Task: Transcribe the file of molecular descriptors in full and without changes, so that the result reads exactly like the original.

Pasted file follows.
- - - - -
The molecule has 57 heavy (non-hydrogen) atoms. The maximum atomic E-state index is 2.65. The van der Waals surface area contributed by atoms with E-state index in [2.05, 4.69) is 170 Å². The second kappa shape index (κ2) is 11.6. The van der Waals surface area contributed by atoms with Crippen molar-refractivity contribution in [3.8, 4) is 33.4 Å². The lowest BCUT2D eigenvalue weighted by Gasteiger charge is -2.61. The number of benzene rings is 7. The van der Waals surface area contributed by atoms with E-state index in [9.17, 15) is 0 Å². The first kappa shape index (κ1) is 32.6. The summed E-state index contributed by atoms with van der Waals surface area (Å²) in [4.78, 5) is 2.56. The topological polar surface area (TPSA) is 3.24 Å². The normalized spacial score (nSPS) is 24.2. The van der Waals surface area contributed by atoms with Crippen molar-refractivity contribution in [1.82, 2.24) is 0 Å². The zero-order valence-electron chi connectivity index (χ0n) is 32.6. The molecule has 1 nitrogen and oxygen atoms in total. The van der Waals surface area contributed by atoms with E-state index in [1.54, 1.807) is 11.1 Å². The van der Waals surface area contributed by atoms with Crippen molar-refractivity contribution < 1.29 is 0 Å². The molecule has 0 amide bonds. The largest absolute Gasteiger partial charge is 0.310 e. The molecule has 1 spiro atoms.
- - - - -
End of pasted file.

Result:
The molecule has 57 heavy (non-hydrogen) atoms. The maximum atomic E-state index is 2.65. The van der Waals surface area contributed by atoms with E-state index in [2.05, 4.69) is 170 Å². The second kappa shape index (κ2) is 11.6. The van der Waals surface area contributed by atoms with Crippen molar-refractivity contribution in [3.8, 4) is 33.4 Å². The lowest BCUT2D eigenvalue weighted by Gasteiger charge is -2.61. The number of benzene rings is 7. The van der Waals surface area contributed by atoms with E-state index in [9.17, 15) is 0 Å². The first kappa shape index (κ1) is 32.6. The summed E-state index contributed by atoms with van der Waals surface area (Å²) in [4.78, 5) is 2.56. The topological polar surface area (TPSA) is 3.24 Å². The normalized spacial score (nSPS) is 24.2. The van der Waals surface area contributed by atoms with Crippen molar-refractivity contribution in [1.82, 2.24) is 0 Å². The zero-order valence-electron chi connectivity index (χ0n) is 32.6. The molecule has 1 nitrogen and oxygen atoms in total. The van der Waals surface area contributed by atoms with E-state index in [1.54, 1.807) is 11.1 Å². The van der Waals surface area contributed by atoms with Crippen molar-refractivity contribution < 1.29 is 0 Å². The molecule has 0 amide bonds. The largest absolute Gasteiger partial charge is 0.310 e. The molecule has 1 spiro atoms.